A lot of public policy research in low-income countries tries to understand the habits of the poor. How much money do they spend, how often do they visit a health center, how many days a week do their kids go to school, how often and where do they use the bathroom and what is the precise consistency of their deposits?
Answers to these questions help program implementers and social scientists know whether programs to help the poor are working, and how to design new or more efficient programs. Data collected on spending patterns can also help nudge people to adopt behaviors that help society as a whole, such as buying insurance, paying taxes and saving for retirement. However, an equally if not even more valuable set of behaviors to observe are those of the super-wealthy.
Instead of a poverty action lab, I have this long-term dream of creating a Wealth Action Lab. Its mission would be to look at behaviors of the super wealthy and estimate their impact on the outcomes of the poor. The underlying goal is to nudge the rich into more pro-social behaviors such as donating to foundations or buying carbon neutral yachts.
The dream may be coming true in the form of amateur observers of the super-rich. Like twitchers sitting in the hide for days to spot rare birds, this new class of watchers finds joy observing private jets and mega yachts. Instead of keeping this as a niche hobby, perhaps we should help these amateurs to go pro. Could it be in the interest of international development organisations seeking to eliminate poverty to collect data on the most wealthy?
The Trump presidency has sent the international development sector into a swirl of uncertainty. Small organisations and large foundations have begun developing contingency plans for the proposed 37% cuts to the State Department and USAID’s $50.1 billion aid budget. Instead of just responding to changes such as these cuts and innovating on the programs, why isn’t more effort aimed at understanding individuals whose decisions may profoundly impact the lives of the poor?
Data collection and evaluation of programs that reduce poverty is incredibly valuable work that is also expensive to undertake. Innovations for Poverty Action –who exclusively evaluates programs to reduce poverty– spent $42.6 million in 2015. If every dollar spent yielded $10 in return, IPA would generate $426 million in value. If this happened it would be heralded as the greatest anti-poverty effort of all time. Yet, Trump’s cuts are 40 times larger than these very unlikely returns.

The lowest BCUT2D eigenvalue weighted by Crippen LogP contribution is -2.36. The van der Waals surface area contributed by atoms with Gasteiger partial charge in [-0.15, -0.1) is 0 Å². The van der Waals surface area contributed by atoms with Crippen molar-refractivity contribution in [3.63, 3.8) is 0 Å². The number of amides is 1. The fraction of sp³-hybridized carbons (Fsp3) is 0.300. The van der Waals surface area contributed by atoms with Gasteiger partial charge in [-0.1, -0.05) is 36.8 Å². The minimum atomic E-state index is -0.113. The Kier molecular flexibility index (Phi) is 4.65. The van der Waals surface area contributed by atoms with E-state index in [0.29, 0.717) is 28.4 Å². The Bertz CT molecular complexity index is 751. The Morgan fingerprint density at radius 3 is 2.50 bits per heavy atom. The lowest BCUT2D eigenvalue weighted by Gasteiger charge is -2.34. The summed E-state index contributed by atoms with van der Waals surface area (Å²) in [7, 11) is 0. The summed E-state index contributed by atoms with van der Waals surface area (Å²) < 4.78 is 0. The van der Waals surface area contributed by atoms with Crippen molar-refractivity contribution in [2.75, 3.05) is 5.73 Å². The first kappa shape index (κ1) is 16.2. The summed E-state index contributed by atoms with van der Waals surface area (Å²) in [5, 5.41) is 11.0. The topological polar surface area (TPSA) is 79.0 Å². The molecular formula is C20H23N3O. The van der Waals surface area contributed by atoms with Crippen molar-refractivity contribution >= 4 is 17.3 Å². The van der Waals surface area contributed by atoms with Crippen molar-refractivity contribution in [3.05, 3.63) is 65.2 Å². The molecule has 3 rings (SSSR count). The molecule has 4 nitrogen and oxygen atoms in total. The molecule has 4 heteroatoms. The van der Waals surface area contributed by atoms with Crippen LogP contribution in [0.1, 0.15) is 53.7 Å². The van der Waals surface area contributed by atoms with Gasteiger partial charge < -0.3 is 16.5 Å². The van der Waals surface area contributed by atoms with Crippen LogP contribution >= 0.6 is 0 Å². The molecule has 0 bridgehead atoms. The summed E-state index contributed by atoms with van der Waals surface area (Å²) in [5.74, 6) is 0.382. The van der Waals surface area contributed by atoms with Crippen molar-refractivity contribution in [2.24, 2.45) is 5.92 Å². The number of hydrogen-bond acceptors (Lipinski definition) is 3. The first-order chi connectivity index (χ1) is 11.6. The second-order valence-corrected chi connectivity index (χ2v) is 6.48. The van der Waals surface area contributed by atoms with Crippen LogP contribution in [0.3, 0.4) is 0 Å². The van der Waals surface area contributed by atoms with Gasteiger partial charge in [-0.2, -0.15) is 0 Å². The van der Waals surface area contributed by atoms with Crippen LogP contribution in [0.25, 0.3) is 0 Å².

Instead of only studying the poor, what programs could be designed from a dataset recording the habits of the super wealthy?
If the most wealthy’s political bargains and other consumption patterns are generating increased poverty, it’s in the interest of researchers to understand these habits. How much does Russian fertiliser magnate Dmitry Rybolovlev spend on generating political favors? Will his consumption of political goods generate negative externalities for the poor? If it does, then it would be good to know the size of these externalities and find policies to reduce them. For that, we need data.
While Thomas Piketty’s work has yielded a mountain of information on the spending habits of the wealthy using tax returns, there are so many other data sources out there. This NYT article made me think of all of the data available from private jet tracking data to super-yacht enthusiasts snapping pictures. One criticism of my quest to create a wealth action lab is, “Cool idea Zach, but how are you going to get a Russian oligarch to sit down for a 4 hour survey?”.
It seems we don’t have to. A few intrepid researchers could secure a small amount of funding to start painting financial portraits of influential billionaires in a systematic way. Maybe it would lead nowhere: loads of evaluations spend $1 million to find no outcome. Or perhaps it would force pro-social spending from individuals who want to be known for more than their rank on the Forbes list.
The exciting part is the amount of data available and currently being collected by a small army of amateur enthusiasts of super-wealthy-data. What if this were done more formally? The Marshall Institute at the LSE is dedicated to the study of philanthropy: perhaps this research could be part of their mandate. Angus Deaton’s Nobel prize was awarded partly due to his pioneering work in household surveys to understand the consumption habits of the poor. As global inequality grows ever greater, maybe a future prize will be awarded to the one who deeply understands the consumption habits of the most wealthy, that in many cases, determine the outcomes of the most poor.
Zach Clemence is a second year MPA candidate at the London School of Economics. He is the Web Editor of the Public Sphere Journal. Prior to the MPA he was a Research Coordinator for Innovations for Poverty Action. For hate-mail and offers of employment, he can be contacted at Z.W.firstname.lastname@example.org.